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Homeward Found: Alison Shaw Finds Her Heart On The Island She Calls Home

Profile by Elissa Lash

Windswept,” says Alison Shaw, describing herself as a teenager standing at the bow of a ferry en route to her Martha’s Vineyard. “And,” she adds with a smile, “terribly romantic.” She remembers, “being on board the Islander, always crying, whether it was en route to the Vineyard or on the return trip to Woods Hole. Something about being surrounded by all this water, being separate, an oasis in the middle of the sea, physically and emotionally – that I would live here some day was for me a no-brainer.”

She gazes at the myriad Vineyard images in her work, while she sips coffee in her studio, an old firehouse converted into an open work space and gallery in the Oak Bluffs Arts District. Her emotional connection to the Island runs deep and remains strong.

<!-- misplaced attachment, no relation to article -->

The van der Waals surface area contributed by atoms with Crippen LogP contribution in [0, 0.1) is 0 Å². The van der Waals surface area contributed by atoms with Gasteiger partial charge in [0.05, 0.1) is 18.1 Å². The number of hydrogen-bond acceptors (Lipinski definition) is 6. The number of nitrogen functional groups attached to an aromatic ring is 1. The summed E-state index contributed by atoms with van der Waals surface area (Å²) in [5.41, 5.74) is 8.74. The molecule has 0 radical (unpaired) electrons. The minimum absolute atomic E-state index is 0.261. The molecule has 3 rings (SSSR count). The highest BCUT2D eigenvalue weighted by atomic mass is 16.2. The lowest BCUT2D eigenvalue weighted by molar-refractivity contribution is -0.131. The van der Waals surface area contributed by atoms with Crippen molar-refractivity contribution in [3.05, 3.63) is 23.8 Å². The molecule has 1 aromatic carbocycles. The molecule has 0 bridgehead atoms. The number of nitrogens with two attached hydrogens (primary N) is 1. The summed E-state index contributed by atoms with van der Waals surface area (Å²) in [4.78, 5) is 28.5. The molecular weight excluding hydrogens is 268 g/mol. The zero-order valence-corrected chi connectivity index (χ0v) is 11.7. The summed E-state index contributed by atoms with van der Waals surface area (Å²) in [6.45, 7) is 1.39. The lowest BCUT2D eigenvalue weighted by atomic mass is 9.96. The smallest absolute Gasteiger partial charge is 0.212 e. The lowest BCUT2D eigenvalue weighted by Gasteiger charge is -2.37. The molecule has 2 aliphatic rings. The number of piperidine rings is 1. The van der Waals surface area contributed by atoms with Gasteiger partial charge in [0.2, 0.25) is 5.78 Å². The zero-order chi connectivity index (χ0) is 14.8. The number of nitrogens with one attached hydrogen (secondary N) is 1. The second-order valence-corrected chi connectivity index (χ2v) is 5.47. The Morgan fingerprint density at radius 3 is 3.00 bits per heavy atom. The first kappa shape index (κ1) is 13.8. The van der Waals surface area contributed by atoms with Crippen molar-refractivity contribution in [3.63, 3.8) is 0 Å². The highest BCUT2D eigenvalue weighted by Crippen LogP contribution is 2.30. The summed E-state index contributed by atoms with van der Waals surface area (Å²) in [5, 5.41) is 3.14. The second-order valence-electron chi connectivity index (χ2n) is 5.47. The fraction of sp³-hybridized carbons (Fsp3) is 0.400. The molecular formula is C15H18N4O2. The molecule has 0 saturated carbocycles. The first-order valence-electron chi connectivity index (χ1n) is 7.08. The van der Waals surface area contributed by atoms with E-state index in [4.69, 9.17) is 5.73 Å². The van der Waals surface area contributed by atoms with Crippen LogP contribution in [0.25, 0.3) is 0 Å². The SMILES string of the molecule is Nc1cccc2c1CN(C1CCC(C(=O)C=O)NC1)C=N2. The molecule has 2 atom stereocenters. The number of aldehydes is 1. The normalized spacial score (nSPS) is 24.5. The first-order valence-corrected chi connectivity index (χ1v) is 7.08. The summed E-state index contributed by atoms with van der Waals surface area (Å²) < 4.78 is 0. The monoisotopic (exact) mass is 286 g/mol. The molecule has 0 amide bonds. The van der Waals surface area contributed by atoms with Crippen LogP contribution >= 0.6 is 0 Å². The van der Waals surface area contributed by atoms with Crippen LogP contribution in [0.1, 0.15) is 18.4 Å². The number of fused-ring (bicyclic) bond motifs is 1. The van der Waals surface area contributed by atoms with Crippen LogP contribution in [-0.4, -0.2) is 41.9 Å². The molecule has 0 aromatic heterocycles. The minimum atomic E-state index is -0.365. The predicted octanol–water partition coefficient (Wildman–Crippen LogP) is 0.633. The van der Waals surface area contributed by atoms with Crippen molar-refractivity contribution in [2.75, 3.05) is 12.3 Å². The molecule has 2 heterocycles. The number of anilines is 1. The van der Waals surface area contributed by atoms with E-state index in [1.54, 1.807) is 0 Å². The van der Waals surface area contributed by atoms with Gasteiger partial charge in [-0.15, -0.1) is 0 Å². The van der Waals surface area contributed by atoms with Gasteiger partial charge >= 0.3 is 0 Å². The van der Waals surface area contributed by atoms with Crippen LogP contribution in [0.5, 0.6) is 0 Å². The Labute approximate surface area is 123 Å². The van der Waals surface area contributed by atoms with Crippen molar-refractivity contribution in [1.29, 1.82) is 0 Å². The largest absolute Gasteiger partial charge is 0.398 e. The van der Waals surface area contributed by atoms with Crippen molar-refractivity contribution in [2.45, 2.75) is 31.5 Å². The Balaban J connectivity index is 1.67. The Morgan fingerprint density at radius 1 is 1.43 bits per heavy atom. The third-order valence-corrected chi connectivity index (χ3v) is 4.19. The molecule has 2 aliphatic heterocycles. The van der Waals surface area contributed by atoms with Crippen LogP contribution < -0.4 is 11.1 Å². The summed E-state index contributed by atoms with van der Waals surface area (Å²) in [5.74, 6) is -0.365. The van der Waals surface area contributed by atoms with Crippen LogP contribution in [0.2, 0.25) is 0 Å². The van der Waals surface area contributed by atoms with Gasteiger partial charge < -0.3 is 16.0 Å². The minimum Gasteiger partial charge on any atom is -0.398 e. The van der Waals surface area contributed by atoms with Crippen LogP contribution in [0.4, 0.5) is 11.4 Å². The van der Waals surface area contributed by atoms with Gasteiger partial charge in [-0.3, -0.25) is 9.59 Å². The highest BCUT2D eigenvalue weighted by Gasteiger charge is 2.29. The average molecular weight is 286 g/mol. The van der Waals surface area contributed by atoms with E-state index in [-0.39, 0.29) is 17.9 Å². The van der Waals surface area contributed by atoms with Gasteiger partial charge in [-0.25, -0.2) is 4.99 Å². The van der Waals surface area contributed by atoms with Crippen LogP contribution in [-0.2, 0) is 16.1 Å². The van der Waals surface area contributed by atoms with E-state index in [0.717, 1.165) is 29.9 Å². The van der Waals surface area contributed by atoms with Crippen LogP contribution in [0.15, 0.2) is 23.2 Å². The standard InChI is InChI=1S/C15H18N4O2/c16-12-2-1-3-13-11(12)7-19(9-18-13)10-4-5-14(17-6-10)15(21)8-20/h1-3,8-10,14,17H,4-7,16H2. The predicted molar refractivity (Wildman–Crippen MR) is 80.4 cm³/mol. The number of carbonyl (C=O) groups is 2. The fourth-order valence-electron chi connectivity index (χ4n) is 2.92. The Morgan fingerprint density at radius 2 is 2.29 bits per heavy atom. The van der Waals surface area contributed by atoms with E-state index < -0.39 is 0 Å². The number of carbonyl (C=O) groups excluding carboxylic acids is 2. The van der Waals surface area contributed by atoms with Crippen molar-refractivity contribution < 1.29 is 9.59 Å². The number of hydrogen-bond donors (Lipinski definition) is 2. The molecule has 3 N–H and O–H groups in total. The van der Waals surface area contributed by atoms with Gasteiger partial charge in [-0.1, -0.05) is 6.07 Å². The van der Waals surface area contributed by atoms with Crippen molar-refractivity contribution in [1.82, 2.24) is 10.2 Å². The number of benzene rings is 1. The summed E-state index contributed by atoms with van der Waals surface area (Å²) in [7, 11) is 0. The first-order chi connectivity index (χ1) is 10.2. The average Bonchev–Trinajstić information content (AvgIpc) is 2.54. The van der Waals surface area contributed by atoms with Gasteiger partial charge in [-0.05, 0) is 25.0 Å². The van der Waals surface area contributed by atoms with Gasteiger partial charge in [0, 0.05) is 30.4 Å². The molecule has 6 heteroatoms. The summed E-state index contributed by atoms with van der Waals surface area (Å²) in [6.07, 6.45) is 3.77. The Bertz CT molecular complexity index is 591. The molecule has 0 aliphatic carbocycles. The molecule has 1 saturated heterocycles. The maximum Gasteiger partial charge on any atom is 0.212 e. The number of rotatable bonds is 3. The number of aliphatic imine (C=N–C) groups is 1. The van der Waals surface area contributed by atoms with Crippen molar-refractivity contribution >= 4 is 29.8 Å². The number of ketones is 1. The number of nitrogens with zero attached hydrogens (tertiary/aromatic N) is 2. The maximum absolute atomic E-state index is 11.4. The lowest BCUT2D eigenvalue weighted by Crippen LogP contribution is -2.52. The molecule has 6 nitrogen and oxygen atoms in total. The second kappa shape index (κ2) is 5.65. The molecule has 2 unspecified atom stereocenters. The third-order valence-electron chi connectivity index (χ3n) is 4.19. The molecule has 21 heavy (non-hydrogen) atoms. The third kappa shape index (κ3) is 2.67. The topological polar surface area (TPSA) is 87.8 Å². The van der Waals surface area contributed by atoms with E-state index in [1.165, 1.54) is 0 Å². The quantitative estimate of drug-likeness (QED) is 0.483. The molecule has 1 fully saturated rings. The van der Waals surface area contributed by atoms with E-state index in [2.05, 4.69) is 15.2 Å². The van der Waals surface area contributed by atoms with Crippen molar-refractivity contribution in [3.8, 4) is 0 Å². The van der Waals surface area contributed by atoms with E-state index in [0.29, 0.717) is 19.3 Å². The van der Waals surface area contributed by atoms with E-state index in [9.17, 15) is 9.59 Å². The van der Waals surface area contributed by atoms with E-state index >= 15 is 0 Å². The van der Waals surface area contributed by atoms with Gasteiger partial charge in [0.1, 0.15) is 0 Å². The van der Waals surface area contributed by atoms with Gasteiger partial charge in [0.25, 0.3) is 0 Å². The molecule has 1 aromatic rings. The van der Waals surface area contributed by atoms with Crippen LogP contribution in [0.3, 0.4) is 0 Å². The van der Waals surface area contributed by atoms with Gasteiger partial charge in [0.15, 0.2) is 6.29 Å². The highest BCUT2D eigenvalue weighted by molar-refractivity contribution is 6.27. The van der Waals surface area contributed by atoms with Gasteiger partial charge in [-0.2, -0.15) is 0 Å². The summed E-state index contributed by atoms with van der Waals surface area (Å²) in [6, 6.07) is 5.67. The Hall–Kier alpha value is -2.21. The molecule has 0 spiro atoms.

Although she had a happy childhood in a picturesque suburb of Washington D.C., Alison always felt that Martha’s Vineyard was her “emotional home - I almost felt I had to apologize to my parents that our home wasn’t home, the Vineyard was.” Alison’s maternal grandparents had a house in Edgartown on South Water Street, and a “glamorous” life, which she describes as “not showy but an interesting combination of fancy and frugal … we didn’t go to the yacht club and my grandparents wore the same winter coats for 30 years, but it was such a different existence, with tea in white china cups decorated with rose petals … you dressed for dinner which was served promptly at 7 in the evening … they drank sherry.” She remembers being so taken with this lifestyle that sherry in a coffee mug was her drink of choice in college.